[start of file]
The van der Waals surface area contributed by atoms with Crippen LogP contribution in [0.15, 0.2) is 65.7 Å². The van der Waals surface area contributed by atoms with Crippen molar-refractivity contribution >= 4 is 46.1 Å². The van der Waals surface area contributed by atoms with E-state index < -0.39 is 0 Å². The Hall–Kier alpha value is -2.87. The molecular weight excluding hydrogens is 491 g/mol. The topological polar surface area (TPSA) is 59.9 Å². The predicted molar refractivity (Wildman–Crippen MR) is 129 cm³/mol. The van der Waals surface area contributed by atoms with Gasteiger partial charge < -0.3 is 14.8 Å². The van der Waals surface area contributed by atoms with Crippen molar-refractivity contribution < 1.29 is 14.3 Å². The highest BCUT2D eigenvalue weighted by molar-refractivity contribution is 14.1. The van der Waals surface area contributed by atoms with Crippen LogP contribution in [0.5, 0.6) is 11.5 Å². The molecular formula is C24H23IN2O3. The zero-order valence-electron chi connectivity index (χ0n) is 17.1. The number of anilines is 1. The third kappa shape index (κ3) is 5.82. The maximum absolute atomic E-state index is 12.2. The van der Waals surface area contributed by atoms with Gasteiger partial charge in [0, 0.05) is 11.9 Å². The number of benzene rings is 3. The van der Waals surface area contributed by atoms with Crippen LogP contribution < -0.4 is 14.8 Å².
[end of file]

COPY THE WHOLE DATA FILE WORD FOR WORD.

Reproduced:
The van der Waals surface area contributed by atoms with Crippen LogP contribution in [0.15, 0.2) is 65.7 Å². The van der Waals surface area contributed by atoms with Crippen molar-refractivity contribution >= 4 is 46.1 Å². The van der Waals surface area contributed by atoms with E-state index < -0.39 is 0 Å². The Hall–Kier alpha value is -2.87. The molecular weight excluding hydrogens is 491 g/mol. The topological polar surface area (TPSA) is 59.9 Å². The predicted molar refractivity (Wildman–Crippen MR) is 129 cm³/mol. The van der Waals surface area contributed by atoms with Gasteiger partial charge < -0.3 is 14.8 Å². The van der Waals surface area contributed by atoms with Crippen molar-refractivity contribution < 1.29 is 14.3 Å². The highest BCUT2D eigenvalue weighted by molar-refractivity contribution is 14.1. The van der Waals surface area contributed by atoms with Crippen LogP contribution in [0.5, 0.6) is 11.5 Å². The molecular formula is C24H23IN2O3. The zero-order valence-electron chi connectivity index (χ0n) is 17.1. The number of anilines is 1. The third kappa shape index (κ3) is 5.82. The maximum absolute atomic E-state index is 12.2. The van der Waals surface area contributed by atoms with Gasteiger partial charge in [0, 0.05) is 11.9 Å². The number of benzene rings is 3. The van der Waals surface area contributed by atoms with Crippen LogP contribution < -0.4 is 14.8 Å².